Ecology and Conservation of Wildlife in the Neotropics – HOW TO APPLY

You can download the application form here: Application_form_BIOEE2525_2526.

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Feel free to email Leo (LC736) or Irby (IJL2) with any questions, even if you are simply considering this course. The application asks for some simple information regarding your academic background, as well as several short essay-style questions. Please take the application seriously, as interest in the course is likely to be high and we plan to enroll only 12-16 students.

Application Timing: The “7 week session” classes in the Fall have a special enrollment deadline: they start in mid-October and can be added until that time of the Fall semester, so it is not necessary to sign up for them during the Spring semester pre-enroll period. Students potentially interested in the Patagonia field course should however be sure to arrange their Fall semester schedule so that if accepted they can add the Patagonia class without disrupting the rest of their class schedule. The class meeting times in Fall (starting mid-October) are Mondays and Wednesdays from 8:45-9:55 AM.

We will run the formal application process for the Fall 2017 and Spring 2018 field course during the first month of classes in the Fall semester. Applications are accepted at any time, but the last date to apply is Monday, October 2nd. We will notify accepted students within a week after that deadline.

Special application procedure for current and incoming freshmen: first-year students often have greater class enrollment constraints than more advanced students. We will therefore evaluate any applications from Class of 2020 and Class of 2021 students at the time of application — we’ll either accept you immediately or put you on the wait-list for the standard early Fall application review.

Important note about passports: Note that all accepted students must have a valid passport at the time of their application, so be sure to apply for a passport well in advance if you do not have one, or if your passport will expire before August 2018.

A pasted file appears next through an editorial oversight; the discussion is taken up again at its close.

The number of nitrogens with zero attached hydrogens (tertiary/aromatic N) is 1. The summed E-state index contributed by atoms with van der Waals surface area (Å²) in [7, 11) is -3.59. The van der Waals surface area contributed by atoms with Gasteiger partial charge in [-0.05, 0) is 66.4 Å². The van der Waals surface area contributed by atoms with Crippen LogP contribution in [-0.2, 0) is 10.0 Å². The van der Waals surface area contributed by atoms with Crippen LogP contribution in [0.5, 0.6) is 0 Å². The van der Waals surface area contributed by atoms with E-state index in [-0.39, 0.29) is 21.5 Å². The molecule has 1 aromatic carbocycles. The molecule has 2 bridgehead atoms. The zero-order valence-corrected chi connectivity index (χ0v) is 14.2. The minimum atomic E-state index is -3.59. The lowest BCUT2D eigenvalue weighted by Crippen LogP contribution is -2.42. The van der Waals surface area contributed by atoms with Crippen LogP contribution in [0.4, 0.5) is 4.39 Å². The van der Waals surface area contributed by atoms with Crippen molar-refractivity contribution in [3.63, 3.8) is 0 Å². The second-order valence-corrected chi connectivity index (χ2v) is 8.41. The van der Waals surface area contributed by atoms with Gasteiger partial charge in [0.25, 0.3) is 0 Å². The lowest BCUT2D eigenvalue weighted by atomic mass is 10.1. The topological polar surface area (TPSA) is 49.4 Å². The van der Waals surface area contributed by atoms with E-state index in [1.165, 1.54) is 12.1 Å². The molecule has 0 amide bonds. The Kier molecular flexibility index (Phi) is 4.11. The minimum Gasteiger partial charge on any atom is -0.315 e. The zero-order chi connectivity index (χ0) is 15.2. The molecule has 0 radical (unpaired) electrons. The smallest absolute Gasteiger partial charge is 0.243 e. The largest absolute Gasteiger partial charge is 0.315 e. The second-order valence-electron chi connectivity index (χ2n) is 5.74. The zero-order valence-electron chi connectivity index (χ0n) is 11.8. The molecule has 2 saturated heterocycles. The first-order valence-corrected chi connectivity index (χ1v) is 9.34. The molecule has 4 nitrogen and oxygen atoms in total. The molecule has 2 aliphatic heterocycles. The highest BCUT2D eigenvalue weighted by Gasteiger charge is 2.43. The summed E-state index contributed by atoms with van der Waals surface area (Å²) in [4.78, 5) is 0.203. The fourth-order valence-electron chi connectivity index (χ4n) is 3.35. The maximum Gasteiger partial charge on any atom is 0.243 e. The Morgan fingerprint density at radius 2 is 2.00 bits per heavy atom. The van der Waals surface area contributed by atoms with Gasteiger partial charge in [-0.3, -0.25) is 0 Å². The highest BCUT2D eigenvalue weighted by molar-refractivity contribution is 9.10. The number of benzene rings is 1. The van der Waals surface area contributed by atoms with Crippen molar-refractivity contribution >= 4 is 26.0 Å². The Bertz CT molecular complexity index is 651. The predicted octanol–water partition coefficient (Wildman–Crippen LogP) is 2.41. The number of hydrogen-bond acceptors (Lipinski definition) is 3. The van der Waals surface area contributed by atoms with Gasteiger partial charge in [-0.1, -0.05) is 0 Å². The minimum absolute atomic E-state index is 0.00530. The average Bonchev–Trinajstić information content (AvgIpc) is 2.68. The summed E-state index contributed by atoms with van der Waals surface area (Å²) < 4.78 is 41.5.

FAQs about applications and eligibility:

Q: I’m interested in this course–how can I enroll?

A: As is normal for courses with special application requirements, you cannot register for the course without an enrollment code from the instructor. To be considered for the course, please complete the course application and return it to us as soon as possible.

Q: Will my financial aid cover the course fee and/or airfare?

A: This depends on your specific financial aid situation; the best way to check is to talk to one of the counselors in the financial aid office. We will be happy to provide that office with the complete information on the course and its costs that they will need in order to advise you about financial aid possibilities.

Q: Are there any special sources of financial support for this experience?
A: There are no special financial resources available that are specific to this particular course. However, many students have received partial support from Cornell, usually through an international travel grant. That program is now centralized under the Global Cornell initiative (https://global.cornell.edu/undergraduate-student-travel-grants), making it easier to apply for funding from various sources with only a single application. Deadlines may vary in future years, but in Fall 2015 the deadline for funding applications was 1 October.

Q: I have no previous field biology experience; am I eligible?

A: Definitely. This is meant as an immersive introduction to the process of doing high-quality field biology.

Q: I’m not a Biology major; am I eligible?

A: Probably, but you tell us. What matters more than your academic major is your interest and enthusiasm for our course themes. These are real courses with real academic expectations, not a holiday trip pretending to be an academic experience. Our class size is small and the instructor:student ratio advantageous, allowing us to tailor our teaching to each student’s individual background. Bottom line: don’t take yourself out of the running just because you are majoring in some other area; in teaching past Cornell field courses on several continents, some of our most interactive and memorable student participants were from majors far from Biology, from English to Engineering to ILR and the Hotel School.

 

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